anonymous asked:

I know this isn't your usual topic but I really liked your analysis about Azula. You said that Ozai was afraid of her would you mind expanding on that a little bit?

Of course not! I could talk about Azula all day.

In the finale when Ozai told Azula that he would be leaving her behind I think he did it for two reasons: 1) he’s a narcissistic psychopath who just didn’t want to share the glory and 2) after seeing what Azula was capable of (she conquered Ba Sing Se a feat the entire Fire Nation army had been unable to do for the entire war in a matter of days, she came closer to actually killing the Avatar than anyone, and her general bad-assery at firebending) he began to see her as a potential threat to him.

Ozai and Azula were pretty similar. They were both ambitious second born children, that would step over everyone they’d ever met in their drive for power. Their ambition had no bounds. It was implied (and later confirmed) that Ozai plotted to have his own father killed in an attempt to usurp the throne. Azula is a true conqueror and a very dangerous adversary. Though she was fiercely loyal to her father, after witnessing everything she had accomplished and reflecting on his own ambition, who isn’t to say Azula wouldn’t have turned on her father one day for her own aspirations and desire for power.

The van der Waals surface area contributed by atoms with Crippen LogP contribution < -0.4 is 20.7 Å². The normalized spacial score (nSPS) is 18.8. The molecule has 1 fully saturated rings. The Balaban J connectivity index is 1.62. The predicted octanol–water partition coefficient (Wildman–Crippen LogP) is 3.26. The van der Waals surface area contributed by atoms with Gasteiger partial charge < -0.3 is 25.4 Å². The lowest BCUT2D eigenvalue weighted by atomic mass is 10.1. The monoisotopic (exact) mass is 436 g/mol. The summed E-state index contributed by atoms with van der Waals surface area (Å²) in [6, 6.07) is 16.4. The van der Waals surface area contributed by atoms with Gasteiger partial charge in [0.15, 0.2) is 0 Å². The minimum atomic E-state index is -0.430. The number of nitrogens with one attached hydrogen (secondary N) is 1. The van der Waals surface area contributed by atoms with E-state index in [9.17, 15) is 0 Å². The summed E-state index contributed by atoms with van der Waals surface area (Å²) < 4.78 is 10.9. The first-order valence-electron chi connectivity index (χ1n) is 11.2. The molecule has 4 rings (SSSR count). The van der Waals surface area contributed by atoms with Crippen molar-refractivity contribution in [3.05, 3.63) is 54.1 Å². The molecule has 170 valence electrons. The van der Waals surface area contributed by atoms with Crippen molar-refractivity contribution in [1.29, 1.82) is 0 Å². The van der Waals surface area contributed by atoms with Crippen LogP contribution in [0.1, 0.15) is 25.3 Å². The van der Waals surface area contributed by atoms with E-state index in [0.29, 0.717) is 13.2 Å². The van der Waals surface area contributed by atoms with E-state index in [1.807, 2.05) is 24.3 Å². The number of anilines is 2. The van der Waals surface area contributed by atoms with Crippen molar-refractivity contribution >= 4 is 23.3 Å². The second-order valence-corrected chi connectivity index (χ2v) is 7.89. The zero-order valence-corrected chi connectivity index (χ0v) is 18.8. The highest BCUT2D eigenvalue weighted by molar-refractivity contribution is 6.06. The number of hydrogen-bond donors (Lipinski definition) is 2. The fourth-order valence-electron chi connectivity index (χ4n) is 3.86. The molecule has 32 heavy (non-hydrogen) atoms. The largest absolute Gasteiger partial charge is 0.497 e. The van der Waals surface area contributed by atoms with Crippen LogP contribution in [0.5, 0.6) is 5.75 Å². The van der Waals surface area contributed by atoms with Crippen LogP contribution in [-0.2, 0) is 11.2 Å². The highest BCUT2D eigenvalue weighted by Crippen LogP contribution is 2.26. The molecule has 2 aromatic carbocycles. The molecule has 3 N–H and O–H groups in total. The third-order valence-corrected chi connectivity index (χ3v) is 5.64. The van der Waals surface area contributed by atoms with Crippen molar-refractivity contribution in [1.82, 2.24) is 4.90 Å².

I think it’s important to note that Ozai did not love his children. He favored Azula because he saw her as a means to an end, but he did not love her. Ozai declared himself the Phoenix King and named Azula the new Fire Lord, a title that became meaningless in the rise of the Phoenix King (all of the Fire Nation flags were immediately covered by flags of the Phoenix King and the palace was left virtually empty). It was a token gift as a “reward” for her loyalty. The significance of the gesture was to demonstrate that any affection Ozai dispensed towards Azula was only as long as she was useful to him.

We can argue all day long about whether Ursa really loved Azula or favored Zuko or if it was intentional but at the end of the day Azula felt like her mother did not love her, and that’s all that matters. Since she felt this she clung onto the remaining parent and nurtured her father’s favor of her. The realization that her father didn’t actually love her and the mere inkling that her mother did (as suggested in her hallucination) would’ve meant that everything she believed for her entire life was a lie. Her inability to accept this was a major factor in her subsequent breakdown.

Hope that answered your question! Kind of really makes me want to go watch season 3 again. 

focusas asked:

What a coincident that we both posted new stories about Azula receiving injuries same day. Expect that in your story Azula got only her hands burned and while Katara is master waterbender, she couldn't heal her. In my story Azula has full body burns, but Katara who knows little about waterbending will heal Azula completely with only small scars left here and there. Also the time is after war in your fiction while mine is before atla. What a nice contrast!

Thanks for reading it.  :)